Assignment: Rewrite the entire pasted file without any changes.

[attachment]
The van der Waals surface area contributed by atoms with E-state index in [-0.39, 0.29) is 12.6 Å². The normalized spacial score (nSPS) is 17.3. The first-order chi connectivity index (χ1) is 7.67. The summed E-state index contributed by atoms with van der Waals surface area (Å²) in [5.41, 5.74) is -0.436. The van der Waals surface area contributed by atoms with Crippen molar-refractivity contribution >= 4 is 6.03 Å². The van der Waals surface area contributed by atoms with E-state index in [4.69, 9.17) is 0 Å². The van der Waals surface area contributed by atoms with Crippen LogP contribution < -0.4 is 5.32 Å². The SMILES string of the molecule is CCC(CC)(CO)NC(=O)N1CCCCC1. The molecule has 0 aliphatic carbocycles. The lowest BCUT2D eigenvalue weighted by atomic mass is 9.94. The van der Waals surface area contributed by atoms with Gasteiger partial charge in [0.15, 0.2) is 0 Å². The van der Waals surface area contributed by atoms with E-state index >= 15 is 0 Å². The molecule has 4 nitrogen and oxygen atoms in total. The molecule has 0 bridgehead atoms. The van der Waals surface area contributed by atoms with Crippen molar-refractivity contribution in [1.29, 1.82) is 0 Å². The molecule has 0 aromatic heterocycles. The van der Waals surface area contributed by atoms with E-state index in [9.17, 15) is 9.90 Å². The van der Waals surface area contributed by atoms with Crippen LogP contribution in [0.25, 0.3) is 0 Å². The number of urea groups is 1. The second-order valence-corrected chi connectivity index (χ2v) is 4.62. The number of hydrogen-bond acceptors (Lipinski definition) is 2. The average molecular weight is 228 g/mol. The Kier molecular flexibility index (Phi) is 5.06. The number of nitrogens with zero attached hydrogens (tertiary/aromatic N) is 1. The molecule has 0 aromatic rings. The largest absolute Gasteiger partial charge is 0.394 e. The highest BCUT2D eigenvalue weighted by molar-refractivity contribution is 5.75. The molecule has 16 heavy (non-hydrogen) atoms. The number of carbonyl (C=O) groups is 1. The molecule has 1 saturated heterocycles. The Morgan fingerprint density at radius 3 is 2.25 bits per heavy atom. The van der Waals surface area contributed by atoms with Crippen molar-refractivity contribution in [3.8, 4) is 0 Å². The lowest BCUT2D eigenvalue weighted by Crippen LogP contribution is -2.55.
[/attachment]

The van der Waals surface area contributed by atoms with E-state index in [-0.39, 0.29) is 12.6 Å². The normalized spacial score (nSPS) is 17.3. The first-order chi connectivity index (χ1) is 7.67. The summed E-state index contributed by atoms with van der Waals surface area (Å²) in [5.41, 5.74) is -0.436. The van der Waals surface area contributed by atoms with Crippen molar-refractivity contribution >= 4 is 6.03 Å². The van der Waals surface area contributed by atoms with E-state index in [4.69, 9.17) is 0 Å². The van der Waals surface area contributed by atoms with Crippen LogP contribution < -0.4 is 5.32 Å². The SMILES string of the molecule is CCC(CC)(CO)NC(=O)N1CCCCC1. The molecule has 0 aliphatic carbocycles. The lowest BCUT2D eigenvalue weighted by atomic mass is 9.94. The van der Waals surface area contributed by atoms with Gasteiger partial charge in [0.15, 0.2) is 0 Å². The van der Waals surface area contributed by atoms with E-state index >= 15 is 0 Å². The molecule has 4 nitrogen and oxygen atoms in total. The molecule has 0 bridgehead atoms. The van der Waals surface area contributed by atoms with Crippen molar-refractivity contribution in [1.29, 1.82) is 0 Å². The molecule has 0 aromatic heterocycles. The van der Waals surface area contributed by atoms with E-state index in [9.17, 15) is 9.90 Å². The van der Waals surface area contributed by atoms with Crippen LogP contribution in [0.25, 0.3) is 0 Å². The number of urea groups is 1. The second-order valence-corrected chi connectivity index (χ2v) is 4.62. The number of hydrogen-bond acceptors (Lipinski definition) is 2. The average molecular weight is 228 g/mol. The Kier molecular flexibility index (Phi) is 5.06. The number of nitrogens with zero attached hydrogens (tertiary/aromatic N) is 1. The molecule has 0 aromatic rings. The largest absolute Gasteiger partial charge is 0.394 e. The highest BCUT2D eigenvalue weighted by molar-refractivity contribution is 5.75. The molecule has 16 heavy (non-hydrogen) atoms. The number of carbonyl (C=O) groups is 1. The molecule has 1 saturated heterocycles. The Morgan fingerprint density at radius 3 is 2.25 bits per heavy atom. The van der Waals surface area contributed by atoms with Crippen molar-refractivity contribution in [3.8, 4) is 0 Å². The lowest BCUT2D eigenvalue weighted by Crippen LogP contribution is -2.55.